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Cold War

  • Aviation History Magazine

    Britain’s Javelin Misses the Mark

    The RAF’s only delta-wing fighter was also Gloster’s swan song. “A loud bang followed by a shroud of black acrid smoke billowing from beneath the aircraft” is how one airman described an engine start on a Gloster Javelin, the...

  • Aviation History Magazine

    Project Tip-Tow

    The “floating wingtip” concept led to Cold War experiments that had pilots tip-towing on the verge of disaster. The history of aviation is full of ideas that seemed ingenious when first pro- posed but failed in practice. These notions...

  • MHQ Magazine

    Everyman’s Gun- The AK-47

    How Cold War politics made the AK-47 the world’s most ubiquitous gun. Plus—Fidel, Saddam, and the history of automatic weapons. One weapon alone has been a consistent presence in modern war: the infantry rifle. Tanks can rout...

  • American History Magazine

    President vs. Press: How JFK tried to stop the news 

    The battle for freedom of the press is a tale as old as time—for two major news networks in 1962, it meant taking on the president...

  • MHQ Magazine

    Experience | The Insurgent

    In 1991, after years of fighting, Ukraine finally gained independence from the Soviet Union. So did Dmytro Verholjak...

  • HistoryNet

    The Forest Brothers Against the Soviets

    From 1944-53, Lithuanian partisans risked their lives to oppose repressive Soviet occupation. From the end of World War II through the early years of the Cold War, thousands of Lithuania’s sons and a few of its daughters disappeared into...

  • Military History Magazine

    Hallowed Ground: Field of Blackbirds, Kosovo

    The Balkans remain a ground of contention where the past is never dead. As the Cold War ended in the late 1980s, the Yugoslavia of the late Communist strongman Josip Broz Tito descended into a series of civil wars and then finally broke...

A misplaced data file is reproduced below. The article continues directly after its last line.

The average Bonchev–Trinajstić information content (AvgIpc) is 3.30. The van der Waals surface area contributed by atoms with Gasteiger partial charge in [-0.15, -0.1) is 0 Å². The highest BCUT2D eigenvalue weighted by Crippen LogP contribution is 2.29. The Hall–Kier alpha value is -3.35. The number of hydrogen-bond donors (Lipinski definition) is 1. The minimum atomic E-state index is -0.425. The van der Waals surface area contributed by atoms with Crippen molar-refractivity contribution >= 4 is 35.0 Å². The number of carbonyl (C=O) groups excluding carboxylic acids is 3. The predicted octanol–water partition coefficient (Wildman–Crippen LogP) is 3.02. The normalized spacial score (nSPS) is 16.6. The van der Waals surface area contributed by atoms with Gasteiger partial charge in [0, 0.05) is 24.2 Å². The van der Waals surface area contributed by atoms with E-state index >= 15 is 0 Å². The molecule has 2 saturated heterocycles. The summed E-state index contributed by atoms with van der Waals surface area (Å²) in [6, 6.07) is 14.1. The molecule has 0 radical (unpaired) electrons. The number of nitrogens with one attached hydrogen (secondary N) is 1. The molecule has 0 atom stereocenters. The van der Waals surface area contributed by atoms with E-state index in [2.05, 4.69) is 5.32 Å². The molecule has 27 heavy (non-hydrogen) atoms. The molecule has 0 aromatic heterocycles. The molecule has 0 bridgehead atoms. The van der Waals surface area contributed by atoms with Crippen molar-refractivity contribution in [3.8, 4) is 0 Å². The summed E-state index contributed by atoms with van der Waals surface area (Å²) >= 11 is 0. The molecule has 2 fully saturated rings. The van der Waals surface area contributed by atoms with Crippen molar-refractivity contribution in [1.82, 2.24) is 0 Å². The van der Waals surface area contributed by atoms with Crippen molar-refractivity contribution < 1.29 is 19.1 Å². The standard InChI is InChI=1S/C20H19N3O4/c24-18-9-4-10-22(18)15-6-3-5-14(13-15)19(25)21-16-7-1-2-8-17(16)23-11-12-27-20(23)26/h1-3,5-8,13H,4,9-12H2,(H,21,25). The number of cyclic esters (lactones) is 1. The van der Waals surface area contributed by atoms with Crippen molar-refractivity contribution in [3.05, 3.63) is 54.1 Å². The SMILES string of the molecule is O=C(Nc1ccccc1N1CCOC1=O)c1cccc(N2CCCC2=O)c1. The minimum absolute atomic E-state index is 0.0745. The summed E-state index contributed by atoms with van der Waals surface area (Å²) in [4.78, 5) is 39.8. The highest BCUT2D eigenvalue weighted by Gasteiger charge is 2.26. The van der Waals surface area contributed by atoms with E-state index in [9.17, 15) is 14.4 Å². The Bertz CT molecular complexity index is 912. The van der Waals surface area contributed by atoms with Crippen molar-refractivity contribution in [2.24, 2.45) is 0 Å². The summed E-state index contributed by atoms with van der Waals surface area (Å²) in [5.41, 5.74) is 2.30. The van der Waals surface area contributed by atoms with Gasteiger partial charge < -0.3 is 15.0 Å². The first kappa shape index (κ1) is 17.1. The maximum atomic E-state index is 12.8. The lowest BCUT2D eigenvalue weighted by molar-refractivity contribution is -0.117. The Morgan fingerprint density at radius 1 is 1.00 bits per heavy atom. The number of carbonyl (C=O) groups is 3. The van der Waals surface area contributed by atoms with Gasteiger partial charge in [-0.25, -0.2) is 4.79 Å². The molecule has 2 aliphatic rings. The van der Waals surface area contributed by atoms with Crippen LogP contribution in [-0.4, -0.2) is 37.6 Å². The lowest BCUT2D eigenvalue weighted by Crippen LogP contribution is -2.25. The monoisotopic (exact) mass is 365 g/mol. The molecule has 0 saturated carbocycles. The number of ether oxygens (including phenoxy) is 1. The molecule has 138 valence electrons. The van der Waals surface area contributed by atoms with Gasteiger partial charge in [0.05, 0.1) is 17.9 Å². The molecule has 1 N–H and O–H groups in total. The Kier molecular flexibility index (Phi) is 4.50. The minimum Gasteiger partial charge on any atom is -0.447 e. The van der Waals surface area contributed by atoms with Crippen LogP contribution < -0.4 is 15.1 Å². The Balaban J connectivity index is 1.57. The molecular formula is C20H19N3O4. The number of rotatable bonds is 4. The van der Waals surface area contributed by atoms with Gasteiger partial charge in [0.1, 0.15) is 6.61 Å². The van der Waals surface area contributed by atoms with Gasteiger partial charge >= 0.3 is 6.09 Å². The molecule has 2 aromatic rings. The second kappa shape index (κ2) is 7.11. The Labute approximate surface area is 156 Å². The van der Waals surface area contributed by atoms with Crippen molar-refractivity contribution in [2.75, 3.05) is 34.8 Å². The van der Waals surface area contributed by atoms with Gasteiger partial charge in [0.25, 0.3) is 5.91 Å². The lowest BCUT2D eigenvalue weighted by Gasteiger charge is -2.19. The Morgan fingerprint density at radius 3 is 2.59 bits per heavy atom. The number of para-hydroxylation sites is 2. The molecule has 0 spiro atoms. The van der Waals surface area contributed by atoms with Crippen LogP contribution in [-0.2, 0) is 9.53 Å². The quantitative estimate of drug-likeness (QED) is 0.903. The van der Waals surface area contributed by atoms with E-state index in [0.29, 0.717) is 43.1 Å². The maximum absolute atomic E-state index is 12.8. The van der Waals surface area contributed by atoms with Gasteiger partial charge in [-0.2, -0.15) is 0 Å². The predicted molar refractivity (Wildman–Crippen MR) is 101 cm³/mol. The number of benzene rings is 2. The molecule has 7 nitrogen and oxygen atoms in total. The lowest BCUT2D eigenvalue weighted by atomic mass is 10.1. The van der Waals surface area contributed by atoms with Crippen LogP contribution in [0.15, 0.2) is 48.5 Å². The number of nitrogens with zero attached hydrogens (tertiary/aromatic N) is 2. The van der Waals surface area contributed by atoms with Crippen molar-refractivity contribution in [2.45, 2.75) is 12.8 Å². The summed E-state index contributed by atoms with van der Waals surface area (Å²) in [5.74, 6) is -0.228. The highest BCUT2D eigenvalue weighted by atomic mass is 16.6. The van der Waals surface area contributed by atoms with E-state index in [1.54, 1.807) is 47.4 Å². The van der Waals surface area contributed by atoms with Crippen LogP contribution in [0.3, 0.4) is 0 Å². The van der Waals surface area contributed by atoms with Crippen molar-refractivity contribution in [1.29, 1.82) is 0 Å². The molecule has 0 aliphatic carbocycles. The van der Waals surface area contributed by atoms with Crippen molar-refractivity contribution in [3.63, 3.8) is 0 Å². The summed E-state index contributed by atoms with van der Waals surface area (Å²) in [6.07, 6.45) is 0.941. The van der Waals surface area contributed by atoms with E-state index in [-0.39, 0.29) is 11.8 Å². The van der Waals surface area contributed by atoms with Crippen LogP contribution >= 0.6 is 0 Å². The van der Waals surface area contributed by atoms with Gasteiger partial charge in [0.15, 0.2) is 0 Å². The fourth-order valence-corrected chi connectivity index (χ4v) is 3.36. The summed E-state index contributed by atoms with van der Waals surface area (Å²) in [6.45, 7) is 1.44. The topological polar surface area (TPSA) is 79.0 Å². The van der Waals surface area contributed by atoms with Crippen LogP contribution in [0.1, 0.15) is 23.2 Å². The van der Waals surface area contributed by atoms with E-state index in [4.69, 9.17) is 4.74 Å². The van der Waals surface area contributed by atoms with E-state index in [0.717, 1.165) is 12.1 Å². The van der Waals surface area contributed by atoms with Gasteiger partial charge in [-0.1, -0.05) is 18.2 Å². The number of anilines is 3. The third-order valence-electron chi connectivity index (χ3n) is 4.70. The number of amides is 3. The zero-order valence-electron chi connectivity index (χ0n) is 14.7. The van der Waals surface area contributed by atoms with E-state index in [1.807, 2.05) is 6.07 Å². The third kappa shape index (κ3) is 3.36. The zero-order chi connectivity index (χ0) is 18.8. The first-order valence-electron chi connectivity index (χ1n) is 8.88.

• Aviation History Magazine

    Atomic Airships

    Nuclear-powered airships seemed like a good idea during the Cold War, but for a variety of reasons—some self-evident—they never got off the ground. For the first half of the 20th century, atomic-powered airships were the stuff of...

  • Aviation History Magazine

    Fox Two!

    The heatseeking AIM-9 Sidewinder went from a laboratory exercise to the preeminent air combat weapon of the jet age. The Cold War flared hot on August 23, 1958, when Communist China bombarded Matsu and Quemoy, islands of the Nationalist...

  • Aviation History Magazine

    Aviation History Book Review: Jet Age Man

    Jet Age Man: SAC B-47 and B-52 Operations in the Early Cold War by Lt. Col. Earl J. McGill, USAF (ret.), Helion & Company Ltd, UK, 2012, $49.95. This is a wonderful book for a wide variety of reasons, the first being the most...

  • Aviation History Magazine

    ‘Unstart’ Over Murmansk

    All hell broke loose at 83,000 feet, just as a Soviet SAM site had the SR-71 Blackbird in its sights. Summer 1984: the coldest part of the Cold War’s final years, when both sides were doing their best to keep tabs on each other. For the...

  • Aviation History Magazine

    Aviation History Book Review: Project Terminated

    Project Terminated: Famous Military Aircraft Cancellations of the Cold War and What Might Have Been by Erik Simonsen, Crécy Publishing, Manchester, UK, 2013, $39.95. Any aviation devotee will be intrigued by aerospace professional Erik...

  • Aviation History Magazine

    Cold Warrior

    The North Korean MiG-17 pilots charged their guns and rolled in behind their target over international waters in the Sea of Japan. They believed they were attacking a P2V Neptune, but the subtle beauty and supple grace of the Lockheed...

  • HistoryNet

    Interactive Combat: Americans vs. Soviets: Fulda Gap, 1980

    You are Army Lieutenant Jack Raker, leader of a platoon of five M60A3 tanks in U.S. 3d “Spearhead” Armored Division stationed at Ray Barracks, Friedberg, West Germany. In the fourth decade of the Cold War between the United States and...

  • Military History Magazine

    Cold War in Corfu

    Was a British Royal Navy flotilla making an ‘innocent passage’ or provoking a paranoid Albanian dictator in late October 1946. The waters of the world are perhaps its greatest museum, their depths concealing drowned cities, submerged...

  • Aviation History Magazine

    Book Review: Air Commanders

    Air Commanders edited by John Andreas Olsen, Potomac Books, Washington, D.C., 2012, $45  The U.S. Air Force and its predecessor organizations have been blessed with some extraordinarily fine leaders, men of competence, integrity and...